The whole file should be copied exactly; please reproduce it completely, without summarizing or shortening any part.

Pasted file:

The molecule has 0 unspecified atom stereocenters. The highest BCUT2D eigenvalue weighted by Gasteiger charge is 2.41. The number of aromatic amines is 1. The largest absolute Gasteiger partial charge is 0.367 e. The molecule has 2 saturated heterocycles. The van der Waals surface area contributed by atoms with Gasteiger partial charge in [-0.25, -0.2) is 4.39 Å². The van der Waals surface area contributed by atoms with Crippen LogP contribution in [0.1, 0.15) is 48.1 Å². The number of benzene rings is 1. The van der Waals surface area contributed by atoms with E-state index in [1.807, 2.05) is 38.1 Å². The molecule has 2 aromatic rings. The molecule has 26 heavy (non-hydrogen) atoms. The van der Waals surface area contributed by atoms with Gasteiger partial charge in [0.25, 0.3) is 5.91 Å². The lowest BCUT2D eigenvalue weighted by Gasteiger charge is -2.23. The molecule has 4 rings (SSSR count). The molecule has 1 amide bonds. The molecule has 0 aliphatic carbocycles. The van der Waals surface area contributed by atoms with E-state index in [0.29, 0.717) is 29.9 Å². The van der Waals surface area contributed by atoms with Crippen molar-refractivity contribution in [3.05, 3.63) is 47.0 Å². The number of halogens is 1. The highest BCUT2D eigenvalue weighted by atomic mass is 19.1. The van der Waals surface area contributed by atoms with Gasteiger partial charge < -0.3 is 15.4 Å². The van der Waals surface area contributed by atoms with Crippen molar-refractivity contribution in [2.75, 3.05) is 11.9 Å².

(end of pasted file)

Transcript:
The molecule has 0 unspecified atom stereocenters. The highest BCUT2D eigenvalue weighted by Gasteiger charge is 2.41. The number of aromatic amines is 1. The largest absolute Gasteiger partial charge is 0.367 e. The molecule has 2 saturated heterocycles. The van der Waals surface area contributed by atoms with Gasteiger partial charge in [-0.25, -0.2) is 4.39 Å². The van der Waals surface area contributed by atoms with Crippen LogP contribution in [0.1, 0.15) is 48.1 Å². The number of benzene rings is 1. The van der Waals surface area contributed by atoms with E-state index in [1.807, 2.05) is 38.1 Å². The molecule has 2 aromatic rings. The molecule has 26 heavy (non-hydrogen) atoms. The van der Waals surface area contributed by atoms with Gasteiger partial charge in [0.25, 0.3) is 5.91 Å². The lowest BCUT2D eigenvalue weighted by Gasteiger charge is -2.23. The molecule has 4 rings (SSSR count). The molecule has 1 amide bonds. The molecule has 0 aliphatic carbocycles. The van der Waals surface area contributed by atoms with E-state index in [0.29, 0.717) is 29.9 Å². The van der Waals surface area contributed by atoms with Crippen molar-refractivity contribution in [3.05, 3.63) is 47.0 Å². The number of halogens is 1. The highest BCUT2D eigenvalue weighted by atomic mass is 19.1. The van der Waals surface area contributed by atoms with Gasteiger partial charge < -0.3 is 15.4 Å². The van der Waals surface area contributed by atoms with Crippen molar-refractivity contribution in [2.75, 3.05) is 11.9 Å².